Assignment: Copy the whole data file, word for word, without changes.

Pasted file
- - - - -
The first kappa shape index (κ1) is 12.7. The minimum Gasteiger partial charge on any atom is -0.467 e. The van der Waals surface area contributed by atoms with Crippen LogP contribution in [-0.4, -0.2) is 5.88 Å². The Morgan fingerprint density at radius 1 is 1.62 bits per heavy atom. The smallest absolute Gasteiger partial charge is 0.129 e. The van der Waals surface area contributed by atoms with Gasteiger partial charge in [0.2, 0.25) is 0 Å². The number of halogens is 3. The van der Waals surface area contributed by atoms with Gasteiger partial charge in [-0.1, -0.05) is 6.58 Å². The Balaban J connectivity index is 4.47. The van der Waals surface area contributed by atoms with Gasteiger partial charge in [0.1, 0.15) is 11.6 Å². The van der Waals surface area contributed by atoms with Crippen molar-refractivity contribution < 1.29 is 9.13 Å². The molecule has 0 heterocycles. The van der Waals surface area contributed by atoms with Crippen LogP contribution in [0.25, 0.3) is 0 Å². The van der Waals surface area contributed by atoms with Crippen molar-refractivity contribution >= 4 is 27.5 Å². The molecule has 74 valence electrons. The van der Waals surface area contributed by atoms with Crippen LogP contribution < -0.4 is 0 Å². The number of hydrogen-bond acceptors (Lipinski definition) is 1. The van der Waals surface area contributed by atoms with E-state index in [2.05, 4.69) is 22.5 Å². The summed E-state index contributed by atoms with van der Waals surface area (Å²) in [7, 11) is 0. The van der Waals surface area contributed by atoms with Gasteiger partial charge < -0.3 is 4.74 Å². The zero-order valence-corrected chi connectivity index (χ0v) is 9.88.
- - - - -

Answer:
The first kappa shape index (κ1) is 12.7. The minimum Gasteiger partial charge on any atom is -0.467 e. The van der Waals surface area contributed by atoms with Crippen LogP contribution in [-0.4, -0.2) is 5.88 Å². The Morgan fingerprint density at radius 1 is 1.62 bits per heavy atom. The smallest absolute Gasteiger partial charge is 0.129 e. The van der Waals surface area contributed by atoms with Gasteiger partial charge in [0.2, 0.25) is 0 Å². The number of halogens is 3. The van der Waals surface area contributed by atoms with Gasteiger partial charge in [-0.1, -0.05) is 6.58 Å². The Balaban J connectivity index is 4.47. The van der Waals surface area contributed by atoms with Gasteiger partial charge in [0.1, 0.15) is 11.6 Å². The van der Waals surface area contributed by atoms with Crippen molar-refractivity contribution < 1.29 is 9.13 Å². The molecule has 0 heterocycles. The van der Waals surface area contributed by atoms with Crippen LogP contribution in [0.25, 0.3) is 0 Å². The van der Waals surface area contributed by atoms with Crippen molar-refractivity contribution >= 4 is 27.5 Å². The molecule has 74 valence electrons. The van der Waals surface area contributed by atoms with Crippen LogP contribution < -0.4 is 0 Å². The number of hydrogen-bond acceptors (Lipinski definition) is 1. The van der Waals surface area contributed by atoms with E-state index in [2.05, 4.69) is 22.5 Å². The summed E-state index contributed by atoms with van der Waals surface area (Å²) in [7, 11) is 0. The van der Waals surface area contributed by atoms with Gasteiger partial charge < -0.3 is 4.74 Å². The zero-order valence-corrected chi connectivity index (χ0v) is 9.88.